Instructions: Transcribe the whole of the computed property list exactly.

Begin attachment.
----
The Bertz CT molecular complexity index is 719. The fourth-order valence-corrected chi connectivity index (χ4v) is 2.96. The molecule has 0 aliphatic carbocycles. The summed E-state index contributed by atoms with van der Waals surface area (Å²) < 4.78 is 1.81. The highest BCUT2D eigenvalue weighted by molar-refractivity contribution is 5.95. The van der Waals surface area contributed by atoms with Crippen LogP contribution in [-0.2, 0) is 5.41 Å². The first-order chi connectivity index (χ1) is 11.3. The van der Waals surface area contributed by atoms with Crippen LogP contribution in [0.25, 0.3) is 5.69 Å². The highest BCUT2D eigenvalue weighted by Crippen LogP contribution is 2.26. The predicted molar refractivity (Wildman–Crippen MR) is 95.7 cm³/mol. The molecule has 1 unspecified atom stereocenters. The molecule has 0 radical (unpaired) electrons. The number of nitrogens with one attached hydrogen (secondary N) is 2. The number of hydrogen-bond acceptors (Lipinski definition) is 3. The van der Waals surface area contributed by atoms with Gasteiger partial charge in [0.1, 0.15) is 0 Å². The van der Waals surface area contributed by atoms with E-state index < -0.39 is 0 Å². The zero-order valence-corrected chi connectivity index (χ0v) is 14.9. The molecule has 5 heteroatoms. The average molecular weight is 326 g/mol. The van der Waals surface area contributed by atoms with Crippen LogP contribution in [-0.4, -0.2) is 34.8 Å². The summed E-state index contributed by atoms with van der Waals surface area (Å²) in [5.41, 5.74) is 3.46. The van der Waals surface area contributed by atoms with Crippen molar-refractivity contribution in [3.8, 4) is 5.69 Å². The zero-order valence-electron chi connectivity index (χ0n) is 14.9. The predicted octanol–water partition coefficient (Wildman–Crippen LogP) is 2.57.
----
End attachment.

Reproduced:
The Bertz CT molecular complexity index is 719. The fourth-order valence-corrected chi connectivity index (χ4v) is 2.96. The molecule has 0 aliphatic carbocycles. The summed E-state index contributed by atoms with van der Waals surface area (Å²) < 4.78 is 1.81. The highest BCUT2D eigenvalue weighted by molar-refractivity contribution is 5.95. The van der Waals surface area contributed by atoms with Crippen LogP contribution in [-0.2, 0) is 5.41 Å². The first-order chi connectivity index (χ1) is 11.3. The van der Waals surface area contributed by atoms with Crippen LogP contribution in [0.25, 0.3) is 5.69 Å². The highest BCUT2D eigenvalue weighted by Crippen LogP contribution is 2.26. The predicted molar refractivity (Wildman–Crippen MR) is 95.7 cm³/mol. The molecule has 1 unspecified atom stereocenters. The molecule has 0 radical (unpaired) electrons. The number of nitrogens with one attached hydrogen (secondary N) is 2. The number of hydrogen-bond acceptors (Lipinski definition) is 3. The van der Waals surface area contributed by atoms with Gasteiger partial charge in [0.1, 0.15) is 0 Å². The van der Waals surface area contributed by atoms with E-state index < -0.39 is 0 Å². The zero-order valence-corrected chi connectivity index (χ0v) is 14.9. The molecule has 5 heteroatoms. The average molecular weight is 326 g/mol. The van der Waals surface area contributed by atoms with Crippen LogP contribution in [-0.4, -0.2) is 34.8 Å². The summed E-state index contributed by atoms with van der Waals surface area (Å²) in [5.41, 5.74) is 3.46. The van der Waals surface area contributed by atoms with Crippen molar-refractivity contribution in [3.8, 4) is 5.69 Å². The zero-order valence-electron chi connectivity index (χ0n) is 14.9. The predicted octanol–water partition coefficient (Wildman–Crippen LogP) is 2.57.